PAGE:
Do you ever feel like you wear a lot of hats?  I sure do.  I am a Christian, husband, father, horrible singer, friend, son, brother, washed-up athlete, uncle, grandson, mentor, sports fan, deacon, bad speller, Sunday School teacher, questionable driver, youth leader, professional, mathematician, over-eater, and professional knowledge dropper.  I am many things to many people.  For me, that sometimes creates confusion.  There are times when I am wearing 5-6 different hats and once and I have to decide which person to be.  There are other times when no hat seems to fit and I end up getting sunburned on my bald head.

The one hat I know that I need to wear more is the one that helps me be more consistent.  Granted, certain situations call for different levels and amounts of “me.”  I need to be a little more professional in big meetings and I can be a little more relaxed when I am lounging around with my friends.  However, I still need to be the same “me” all the time.  The core of who I am should never change.  The discipline with which I perform my job should also apply to my youth ministry.  The servant attitude that comes with being a deacon should also be there when I am at home with my family.  Keeping my mouth shut when asked to sing is often essential when spending time with my wife, or at least that’s what I’m told.

If you were to make a list of your roles as I have above, and you were to put them in order (which mine are not), a great rule of thumb is to always work from the top down.  For example, let’s say my life of roles looked like this: 1. Christian 2. Husband 3. Father 4. Friend.  That means I should be a Christian all the time, which is a no-brainer.  When I am a husband, I should remember that I am also a Christian and maintain everything that comes with that.  With my children, I need to maintain my role as a husband make sure I am providing a solid Christian example.  And when I am with a friend, I have to make sure all of my other hats are on all snug and tight.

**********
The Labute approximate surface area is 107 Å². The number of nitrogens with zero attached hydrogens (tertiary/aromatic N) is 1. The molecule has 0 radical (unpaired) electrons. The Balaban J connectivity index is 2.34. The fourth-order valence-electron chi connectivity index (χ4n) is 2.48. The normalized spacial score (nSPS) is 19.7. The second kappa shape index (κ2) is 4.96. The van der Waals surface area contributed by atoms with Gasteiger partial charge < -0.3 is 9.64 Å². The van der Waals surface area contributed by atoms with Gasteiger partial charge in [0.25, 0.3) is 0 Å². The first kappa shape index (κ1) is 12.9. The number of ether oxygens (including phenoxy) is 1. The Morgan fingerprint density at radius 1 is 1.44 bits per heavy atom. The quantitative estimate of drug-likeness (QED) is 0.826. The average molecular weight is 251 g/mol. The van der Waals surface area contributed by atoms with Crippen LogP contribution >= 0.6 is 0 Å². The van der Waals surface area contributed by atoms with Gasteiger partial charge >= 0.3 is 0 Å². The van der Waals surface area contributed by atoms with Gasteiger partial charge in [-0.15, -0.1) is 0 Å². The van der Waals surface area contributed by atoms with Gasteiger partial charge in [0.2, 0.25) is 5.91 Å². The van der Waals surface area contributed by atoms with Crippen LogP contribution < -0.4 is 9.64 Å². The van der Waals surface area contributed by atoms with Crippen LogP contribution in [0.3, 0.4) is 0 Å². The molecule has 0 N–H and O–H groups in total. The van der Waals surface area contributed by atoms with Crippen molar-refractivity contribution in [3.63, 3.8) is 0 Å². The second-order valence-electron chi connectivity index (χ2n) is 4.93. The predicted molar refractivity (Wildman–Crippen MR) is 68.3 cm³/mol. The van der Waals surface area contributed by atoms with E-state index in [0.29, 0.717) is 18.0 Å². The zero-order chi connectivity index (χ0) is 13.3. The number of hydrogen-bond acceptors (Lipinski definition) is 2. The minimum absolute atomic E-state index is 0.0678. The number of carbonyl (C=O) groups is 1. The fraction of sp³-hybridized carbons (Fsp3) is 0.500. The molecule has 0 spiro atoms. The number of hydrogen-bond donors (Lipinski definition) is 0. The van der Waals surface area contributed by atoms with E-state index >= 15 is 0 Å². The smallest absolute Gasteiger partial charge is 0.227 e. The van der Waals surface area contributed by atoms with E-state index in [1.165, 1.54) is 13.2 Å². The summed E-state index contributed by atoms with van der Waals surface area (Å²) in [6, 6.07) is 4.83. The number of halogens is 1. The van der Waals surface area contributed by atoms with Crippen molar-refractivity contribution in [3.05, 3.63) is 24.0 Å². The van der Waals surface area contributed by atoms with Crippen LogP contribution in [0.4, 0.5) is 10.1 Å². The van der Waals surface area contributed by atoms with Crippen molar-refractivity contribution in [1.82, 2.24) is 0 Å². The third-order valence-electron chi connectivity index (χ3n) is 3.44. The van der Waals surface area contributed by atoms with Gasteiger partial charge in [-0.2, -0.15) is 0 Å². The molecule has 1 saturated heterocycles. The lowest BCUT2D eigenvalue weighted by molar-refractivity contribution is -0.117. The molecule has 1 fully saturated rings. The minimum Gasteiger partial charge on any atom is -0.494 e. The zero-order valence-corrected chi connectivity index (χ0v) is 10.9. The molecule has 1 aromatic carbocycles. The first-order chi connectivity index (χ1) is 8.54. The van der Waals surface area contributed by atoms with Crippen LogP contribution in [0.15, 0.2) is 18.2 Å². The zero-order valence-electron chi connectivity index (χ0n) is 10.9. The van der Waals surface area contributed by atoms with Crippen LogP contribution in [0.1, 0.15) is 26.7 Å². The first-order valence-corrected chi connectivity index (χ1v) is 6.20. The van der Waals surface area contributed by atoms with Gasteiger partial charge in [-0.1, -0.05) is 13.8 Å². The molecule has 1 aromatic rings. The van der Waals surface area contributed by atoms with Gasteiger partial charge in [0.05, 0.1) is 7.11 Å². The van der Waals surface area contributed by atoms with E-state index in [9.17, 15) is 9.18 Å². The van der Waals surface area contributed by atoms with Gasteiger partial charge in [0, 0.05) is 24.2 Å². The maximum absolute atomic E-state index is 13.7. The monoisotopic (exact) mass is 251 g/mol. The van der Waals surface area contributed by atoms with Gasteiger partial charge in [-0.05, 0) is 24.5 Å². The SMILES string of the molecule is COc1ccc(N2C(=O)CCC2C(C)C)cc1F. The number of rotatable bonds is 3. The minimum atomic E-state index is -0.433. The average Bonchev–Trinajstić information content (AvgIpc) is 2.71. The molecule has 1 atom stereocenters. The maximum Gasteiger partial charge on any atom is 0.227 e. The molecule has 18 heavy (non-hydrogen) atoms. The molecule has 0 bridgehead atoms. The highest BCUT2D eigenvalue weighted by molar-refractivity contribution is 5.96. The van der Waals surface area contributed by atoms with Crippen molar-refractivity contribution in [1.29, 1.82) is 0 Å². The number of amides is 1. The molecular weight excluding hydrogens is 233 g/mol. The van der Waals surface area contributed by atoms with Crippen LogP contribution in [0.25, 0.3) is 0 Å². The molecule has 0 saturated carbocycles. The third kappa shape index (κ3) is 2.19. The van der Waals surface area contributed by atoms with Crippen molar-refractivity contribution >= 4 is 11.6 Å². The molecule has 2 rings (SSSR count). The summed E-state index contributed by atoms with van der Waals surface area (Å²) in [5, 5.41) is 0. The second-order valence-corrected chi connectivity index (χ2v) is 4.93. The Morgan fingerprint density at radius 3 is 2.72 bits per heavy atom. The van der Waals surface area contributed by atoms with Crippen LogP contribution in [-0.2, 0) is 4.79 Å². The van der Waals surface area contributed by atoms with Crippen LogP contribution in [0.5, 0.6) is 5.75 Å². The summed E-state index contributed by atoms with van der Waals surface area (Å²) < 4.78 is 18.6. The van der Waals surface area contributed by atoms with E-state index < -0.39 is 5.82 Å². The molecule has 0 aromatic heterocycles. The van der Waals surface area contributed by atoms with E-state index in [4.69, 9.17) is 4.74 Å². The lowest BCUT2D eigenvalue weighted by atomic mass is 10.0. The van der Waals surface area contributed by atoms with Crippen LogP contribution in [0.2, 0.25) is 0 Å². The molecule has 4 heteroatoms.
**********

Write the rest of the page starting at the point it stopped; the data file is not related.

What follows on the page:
In other words, establish the things that are really important to you.  Make sure your values are true to your core.  Then maintain those values no matter what hat you are wearing, no matter what setting you find yourself in, no matter who you are with, and no matter what role you are trying to play.  As usual, I realize this is easier said than done.  However, once you decide who you are truly going to be, you never have to change or adjust who you are in any situation.  You are who you are.  And that's a pretty peaceful feeling.

But by the grace of God I am what I am, and his grace to me was not without effect. No, I worked harder than all of them—yet not I, but the grace of God that was with me. (1 Corinthians 15:10 NIV)

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